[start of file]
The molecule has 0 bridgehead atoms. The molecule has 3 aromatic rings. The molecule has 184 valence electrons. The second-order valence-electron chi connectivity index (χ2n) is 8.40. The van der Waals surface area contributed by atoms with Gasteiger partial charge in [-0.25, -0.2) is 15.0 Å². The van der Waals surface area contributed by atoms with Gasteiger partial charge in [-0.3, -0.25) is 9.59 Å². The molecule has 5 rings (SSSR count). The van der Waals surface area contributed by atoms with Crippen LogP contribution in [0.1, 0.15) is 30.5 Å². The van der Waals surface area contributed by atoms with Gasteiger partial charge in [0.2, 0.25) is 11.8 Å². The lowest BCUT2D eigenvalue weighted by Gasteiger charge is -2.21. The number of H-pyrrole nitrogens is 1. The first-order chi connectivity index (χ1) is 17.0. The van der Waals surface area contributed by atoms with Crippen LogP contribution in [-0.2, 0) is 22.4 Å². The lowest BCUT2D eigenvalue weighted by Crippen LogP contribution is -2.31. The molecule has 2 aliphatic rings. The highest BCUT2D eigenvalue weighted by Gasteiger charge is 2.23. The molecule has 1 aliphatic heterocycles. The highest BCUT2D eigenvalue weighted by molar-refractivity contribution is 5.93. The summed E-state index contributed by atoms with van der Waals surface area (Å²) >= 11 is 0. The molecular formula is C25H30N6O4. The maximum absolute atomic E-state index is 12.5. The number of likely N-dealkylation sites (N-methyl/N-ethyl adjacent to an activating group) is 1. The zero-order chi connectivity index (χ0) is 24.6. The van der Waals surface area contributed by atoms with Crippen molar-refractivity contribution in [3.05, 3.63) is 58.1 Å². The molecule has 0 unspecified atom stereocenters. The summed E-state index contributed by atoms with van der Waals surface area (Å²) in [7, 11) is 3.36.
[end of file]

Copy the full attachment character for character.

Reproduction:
The molecule has 0 bridgehead atoms. The molecule has 3 aromatic rings. The molecule has 184 valence electrons. The second-order valence-electron chi connectivity index (χ2n) is 8.40. The van der Waals surface area contributed by atoms with Gasteiger partial charge in [-0.25, -0.2) is 15.0 Å². The van der Waals surface area contributed by atoms with Gasteiger partial charge in [-0.3, -0.25) is 9.59 Å². The molecule has 5 rings (SSSR count). The van der Waals surface area contributed by atoms with Crippen LogP contribution in [0.1, 0.15) is 30.5 Å². The van der Waals surface area contributed by atoms with Gasteiger partial charge in [0.2, 0.25) is 11.8 Å². The lowest BCUT2D eigenvalue weighted by Gasteiger charge is -2.21. The number of H-pyrrole nitrogens is 1. The first-order chi connectivity index (χ1) is 17.0. The van der Waals surface area contributed by atoms with Crippen LogP contribution in [-0.2, 0) is 22.4 Å². The lowest BCUT2D eigenvalue weighted by Crippen LogP contribution is -2.31. The molecule has 2 aliphatic rings. The highest BCUT2D eigenvalue weighted by Gasteiger charge is 2.23. The molecule has 1 aliphatic heterocycles. The highest BCUT2D eigenvalue weighted by molar-refractivity contribution is 5.93. The summed E-state index contributed by atoms with van der Waals surface area (Å²) >= 11 is 0. The molecular formula is C25H30N6O4. The maximum absolute atomic E-state index is 12.5. The number of likely N-dealkylation sites (N-methyl/N-ethyl adjacent to an activating group) is 1. The zero-order chi connectivity index (χ0) is 24.6. The van der Waals surface area contributed by atoms with Crippen molar-refractivity contribution in [3.05, 3.63) is 58.1 Å². The molecule has 0 unspecified atom stereocenters. The summed E-state index contributed by atoms with van der Waals surface area (Å²) in [7, 11) is 3.36.